Savannah Flynn knows better than most how a dream can bear extraordinary fruit. With the help of mentors, leased ground, water, passion, and patience, she’s grown Flynn Farms and the Whatcom CSA Project from an idea to a powerful presence in the community.
Savannah’s journey to farming came from a deep desire to work for food security and hunger justice; she grows for food banks, hunger relief agencies, and food justice nonprofits, as well as to eager consumers and local retailers. But she didn’t start out in the farming industry. “I was in the [Army] service for six years,” she says. “I transferred over to Washington State, and when I got out I was finishing up going to school for biology at Western Washington University. They have a list of organizations and you can pick a category to volunteer or work for. I found a local horticulturist because I knew I wanted to work outside. I loved the soil science part of biology.”
Savannah worked for several small-scale producers in Whatcom County before getting connected with a bamboo farmer, who was a former officer in the Army. Since Savannah had been a sergeant, she was able to connect with him a way that others couldn’t necessarily understand. “He took me on in an unofficial mentorship,” she recalls. “For six seasons, I was the farm manager, and in the off-season, I would work for other farmers.”
Savannah gained experience and knowledge during these years. She also knew that she wanted to be part of an official incubator program, one which offered her a lease on a property and could help her move towards her dream of owning land and starting a community-oriented farm. That dream brought her to Cloud Mountain Farm Center and their incubator program.
“I didn’t know much about the farm world or community,” Savannah explains, “but Cheryl [of Cloud Mountain] and I knew each other on a personal level, and she helped me. I came to the incubator program, needing a logo and a website. I had been thinking about bamboo from July to October, and suddenly I had become a farmer of just veggies. When I moved to the incubator farm, I got a logo and a website and a webstore as a way for people to purchase veggies. I had a couple of grant supporters and buyers like the Community Food Coop. Now, I can send a Fresh Sheet every week, like a regular farm person! I’m just starting to figure all this out, and being in the incubator program I can ask so many questions.”
In 2021, Savannah went from being a direct market farmer to a wholesale supplier, providing the Community Food Co-Op with over 23 unique crops during the season including French breakfast radish, spring onions, and her personal favorite—lots of Tom Thumb popcorn. The Community Food Co-Op published a local farm feature on Flynn Farms last summer, where they rightfully commented, “one can’t underestimate Savannah’s single acre.”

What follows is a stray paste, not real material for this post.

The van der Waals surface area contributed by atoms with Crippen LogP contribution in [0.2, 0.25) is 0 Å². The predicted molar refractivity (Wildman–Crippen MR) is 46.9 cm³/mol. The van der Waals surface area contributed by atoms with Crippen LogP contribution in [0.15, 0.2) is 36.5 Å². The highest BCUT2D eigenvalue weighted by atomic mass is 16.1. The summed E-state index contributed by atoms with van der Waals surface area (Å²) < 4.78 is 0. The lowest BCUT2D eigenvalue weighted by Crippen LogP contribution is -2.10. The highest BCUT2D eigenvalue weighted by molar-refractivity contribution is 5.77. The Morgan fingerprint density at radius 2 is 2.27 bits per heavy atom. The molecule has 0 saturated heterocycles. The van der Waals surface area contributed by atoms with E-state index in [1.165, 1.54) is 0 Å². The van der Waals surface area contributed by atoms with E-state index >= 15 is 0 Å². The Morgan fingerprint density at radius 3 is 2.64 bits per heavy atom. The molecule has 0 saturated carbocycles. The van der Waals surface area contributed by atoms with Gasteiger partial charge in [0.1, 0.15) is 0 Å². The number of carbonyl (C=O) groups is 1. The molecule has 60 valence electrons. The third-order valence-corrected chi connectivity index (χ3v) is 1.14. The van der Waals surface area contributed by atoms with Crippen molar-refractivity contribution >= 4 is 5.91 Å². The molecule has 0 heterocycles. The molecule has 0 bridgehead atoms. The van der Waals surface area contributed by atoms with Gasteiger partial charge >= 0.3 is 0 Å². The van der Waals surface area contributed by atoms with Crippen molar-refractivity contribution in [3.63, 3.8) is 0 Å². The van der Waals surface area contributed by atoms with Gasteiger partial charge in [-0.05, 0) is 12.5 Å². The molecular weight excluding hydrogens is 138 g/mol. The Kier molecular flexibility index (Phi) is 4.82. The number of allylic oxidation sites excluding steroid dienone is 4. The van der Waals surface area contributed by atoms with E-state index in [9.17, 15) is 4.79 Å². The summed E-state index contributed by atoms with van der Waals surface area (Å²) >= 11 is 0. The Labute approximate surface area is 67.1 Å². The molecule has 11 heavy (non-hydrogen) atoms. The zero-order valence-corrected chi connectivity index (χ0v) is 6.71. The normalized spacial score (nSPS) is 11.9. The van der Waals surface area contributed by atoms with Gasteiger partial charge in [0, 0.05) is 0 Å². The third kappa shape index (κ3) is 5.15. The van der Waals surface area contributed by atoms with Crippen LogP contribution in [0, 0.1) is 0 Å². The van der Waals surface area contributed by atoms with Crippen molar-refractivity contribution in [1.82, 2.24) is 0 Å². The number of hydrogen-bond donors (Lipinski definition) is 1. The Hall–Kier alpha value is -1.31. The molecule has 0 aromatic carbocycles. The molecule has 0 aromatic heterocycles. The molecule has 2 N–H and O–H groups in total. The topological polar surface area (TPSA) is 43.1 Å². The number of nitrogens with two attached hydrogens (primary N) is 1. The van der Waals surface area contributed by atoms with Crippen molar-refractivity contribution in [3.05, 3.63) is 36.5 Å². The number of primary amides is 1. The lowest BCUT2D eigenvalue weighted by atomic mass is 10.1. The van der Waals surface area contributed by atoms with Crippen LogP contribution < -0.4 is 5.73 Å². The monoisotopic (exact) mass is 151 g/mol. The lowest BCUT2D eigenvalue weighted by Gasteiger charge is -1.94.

Flynn Farms is now an established local presence with dedicated customers, , and Savannah recently applied to accept SNAP and EBT. “I can finally accept payments from people who use the organizations I’ve been donating to. I can sell directly to them.”
Flynn Farms was born with the desire to feed those who need it most. After three years in the incubator program, Savannah is ready to begin a new project to continue the work of supporting beginning farmers and nourishing all community members.
Savannah’s taken the first step by launching the Whatcom CSA Project, a community CSA that allows start-up farmers to participate in a CSA with low risk. “We’re highlighting diversity – that’s what’s wanted, since the market is flooded. It’s not certified organic, so can be sold for lower prices. We have three other farmers and producers who will be supplying. All of us benefit from this.” Flynn Farms is partnering with other women, LGBTQIA+, and minority-run farms to supply the collaborative and diversified CSA project. Shares are still available through Flynn Farms at flynnfarmsorganic.com.
Savannah and Flynn Farms are building community that is much needed in Whatcom County. “Farming is such an art,” Savannah explains. “It’s so cool to be around experienced farmers. I’m first generation, I was born in Oakland, I just came out of poverty. I don’t know much about agriculture except what I’ve been immersed in Whatcom County.”
Looking forward, Savannah’s goal is to buy land to feed her community and create a farm center to support other farmers like her. One of her goals with land acquisition is to expand into wholesale organic popcorn seed production to share the joy and quality of the crop that her customers most look forward to. For 2022, Savannah will have her hands full—she is farming 5 acres at Rabble & Roost in Ferndale where she will be stocking the self-serve farmstand and supplying the Lynden Farmer’s Market. Her high quality summer melon crop will be available for local customers and in King County, brightening meals through a new partnership with FareStart. You’ll also see Flynn Farms produce in the Community Food Co-Op stores, at Foothills Food Bank, and through the Sea Mar Food FARMacia program.
Not only is Savannah creating a space for BIPOC, LGBTQIA, and veteran farmers to feel supported, she’s also growing food and seeds that will create a more vibrant, healthy, and inclusive community. To join Flynn Farms directly this season, register for a CSA here, swing by the Lynden Farmers Market in June, and don’t miss the Spring Start Sale at Cloud Mountain Farm Center April 30 and May 1, where incubator farms offer high quality, organic plant starts for your backyard garden.